5. Wellllll I don't mean to be quite the debbie downer between contra and Karam for while this was better then my bad contra experience, if they can be compared, this wasn't great either. Now this isn't a totally fair argument as one is fine dining and one is a Lebanese "snack shop" but I believe experiences can be compared across restaurant genres. I digress though.... Tonights resto just wasn't great. Perhaps I am becoming tooooo demanding but I got the chicken shwarma sandwich with falafel in it and I got a mezze spread cuz like you can't have Lebanese without some hummus. Nevertheless, I expected more from this spot sadly and left disappointed. Firstly, the falafel didn't taste all that fresh. It had that sitting around falafel taste and texture which is like chewy falafel that loses its crunchy skin etc. That was a big disappointment!! The chicken was fine but I wouldn't label it so good that it outweighed the falafel tragedy!!! Next was the mezze. Now Hummus is something I feel like I've really honed my knowledge of in terms of how it's supposed to taste. I expect a certain sourness and bitterness to it bursting with chickpea flavor (I know they use other beans but the flavor should still have a bursting quality in the mouth at least to me). It should not be bland which precisely this was. I dunno if it was the beans used or something but this just wasn't the best I've had. I also got some other spread they were fine but I just didn't feel this place was up to snuff. My anxious side thinks I'm being to tough recently but I dunno I think I'd stick to this negative review if pressed. HOWEVER.....the day was redeemed by a nice Lebanese pastry/ice cream shop which I shall wax about in another post!! I promise next post will be positive!!! Is there another one of these I should be giving a hard look at going to?? My feeling is that Turkish food is on average better in NYC then Lebanese but I haven't had enough of either during my short sojourn here in the city to absolutely confirm or deny that feeling.
  6. Hi all - if you're readers of Tom Sietsema's chat, you may have noticed that I asked a similar question today. I wanted to edit/expand because I trust you all immensely. My friend's family is coming to visit in late summer, and will be staying downtown and doing a lot of the traditional "tourist" things since my friend just moved to the area last year and this is their first visit. She mentioned that they would be interested in good value "ethnic" restaurants, particularly Afghan and Middle Eastern type places - and all of the ones we know are in the suburbs (we both live in Silver Spring, and I've lived in Northern Virginia so I'm familiar with a lot of the spots in that area). As they are from Miami, they're less inclined to try Latin/Caribbean places or other cuisines which have extensive representation in South Florida, and perhaps more interested in Asian/Pacific and African cuisines. What are some good ones that you all can recommend? FWIW, and I will look at the threads here, but restaurants that were mentioned in responses were Mitsitam Cafe, Teaism, Greek Deli, Ambar, and Lapis (and Bamian in the burbs). If I was steered wrong on those, please let me know.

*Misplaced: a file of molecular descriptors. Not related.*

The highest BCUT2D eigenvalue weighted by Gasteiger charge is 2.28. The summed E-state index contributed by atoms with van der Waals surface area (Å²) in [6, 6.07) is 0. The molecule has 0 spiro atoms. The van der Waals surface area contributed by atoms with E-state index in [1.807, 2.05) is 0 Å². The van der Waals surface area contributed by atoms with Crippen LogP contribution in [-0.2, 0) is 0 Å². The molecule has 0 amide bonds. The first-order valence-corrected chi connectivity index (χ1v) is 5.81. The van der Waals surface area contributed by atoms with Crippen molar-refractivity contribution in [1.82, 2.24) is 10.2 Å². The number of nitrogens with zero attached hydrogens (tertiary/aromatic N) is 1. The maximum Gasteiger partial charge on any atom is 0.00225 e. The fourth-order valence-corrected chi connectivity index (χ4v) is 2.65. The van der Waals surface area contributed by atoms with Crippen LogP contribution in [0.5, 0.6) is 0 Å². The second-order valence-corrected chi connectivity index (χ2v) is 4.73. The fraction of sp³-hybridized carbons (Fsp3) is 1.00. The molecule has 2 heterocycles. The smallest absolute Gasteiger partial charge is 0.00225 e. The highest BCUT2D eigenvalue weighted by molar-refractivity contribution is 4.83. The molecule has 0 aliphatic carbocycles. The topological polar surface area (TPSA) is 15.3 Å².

7. David Hagerman, the photographer for EatingAsia blog, has a fascination with wood fire oven bakeries, apparently called a firin in Turkey (they are researching a Turkish cookbook) EatingAsia article on firins Photo spread on firins
  8. I will be in Baltimore (Canton) quite a bit this summer. Tonight we will be heading to Mezze, Kali's Court little sister. Has anyone been lately? I was there last summer, and even though I remember the portions being substantial, I don't remember much. It has been years since I have been to Kali's Court itself. Opinions? I also hear that the group is opening a European style eatery just down the street from Kali's. Selling Sundries?